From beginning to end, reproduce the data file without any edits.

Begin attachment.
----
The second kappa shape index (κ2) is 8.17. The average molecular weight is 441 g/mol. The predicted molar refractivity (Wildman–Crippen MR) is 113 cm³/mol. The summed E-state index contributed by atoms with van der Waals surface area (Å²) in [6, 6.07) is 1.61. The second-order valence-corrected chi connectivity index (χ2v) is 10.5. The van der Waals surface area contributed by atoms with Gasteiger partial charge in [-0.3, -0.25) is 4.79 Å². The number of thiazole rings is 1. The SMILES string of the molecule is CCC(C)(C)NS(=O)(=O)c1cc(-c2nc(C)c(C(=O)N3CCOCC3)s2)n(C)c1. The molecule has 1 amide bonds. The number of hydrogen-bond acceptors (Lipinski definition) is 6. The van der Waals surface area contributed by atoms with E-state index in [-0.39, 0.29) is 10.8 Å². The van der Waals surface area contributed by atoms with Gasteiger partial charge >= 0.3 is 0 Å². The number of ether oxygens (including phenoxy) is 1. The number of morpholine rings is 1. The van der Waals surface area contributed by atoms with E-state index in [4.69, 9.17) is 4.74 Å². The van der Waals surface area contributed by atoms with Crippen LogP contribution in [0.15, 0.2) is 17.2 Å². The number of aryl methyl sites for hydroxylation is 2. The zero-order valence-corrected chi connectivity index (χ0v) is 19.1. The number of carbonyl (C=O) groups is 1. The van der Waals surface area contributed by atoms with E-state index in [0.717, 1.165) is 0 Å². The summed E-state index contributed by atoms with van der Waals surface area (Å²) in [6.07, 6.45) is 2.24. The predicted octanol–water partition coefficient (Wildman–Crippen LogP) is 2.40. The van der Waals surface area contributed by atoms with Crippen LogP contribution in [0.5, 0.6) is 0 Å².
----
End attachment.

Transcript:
The second kappa shape index (κ2) is 8.17. The average molecular weight is 441 g/mol. The predicted molar refractivity (Wildman–Crippen MR) is 113 cm³/mol. The summed E-state index contributed by atoms with van der Waals surface area (Å²) in [6, 6.07) is 1.61. The second-order valence-corrected chi connectivity index (χ2v) is 10.5. The van der Waals surface area contributed by atoms with Gasteiger partial charge in [-0.3, -0.25) is 4.79 Å². The number of thiazole rings is 1. The SMILES string of the molecule is CCC(C)(C)NS(=O)(=O)c1cc(-c2nc(C)c(C(=O)N3CCOCC3)s2)n(C)c1. The molecule has 1 amide bonds. The number of hydrogen-bond acceptors (Lipinski definition) is 6. The van der Waals surface area contributed by atoms with E-state index in [-0.39, 0.29) is 10.8 Å². The van der Waals surface area contributed by atoms with Gasteiger partial charge >= 0.3 is 0 Å². The number of ether oxygens (including phenoxy) is 1. The number of morpholine rings is 1. The van der Waals surface area contributed by atoms with E-state index in [4.69, 9.17) is 4.74 Å². The van der Waals surface area contributed by atoms with Crippen LogP contribution in [0.15, 0.2) is 17.2 Å². The number of aryl methyl sites for hydroxylation is 2. The zero-order valence-corrected chi connectivity index (χ0v) is 19.1. The number of carbonyl (C=O) groups is 1. The van der Waals surface area contributed by atoms with E-state index in [0.717, 1.165) is 0 Å². The summed E-state index contributed by atoms with van der Waals surface area (Å²) in [6.07, 6.45) is 2.24. The predicted octanol–water partition coefficient (Wildman–Crippen LogP) is 2.40. The van der Waals surface area contributed by atoms with Crippen LogP contribution in [0.5, 0.6) is 0 Å².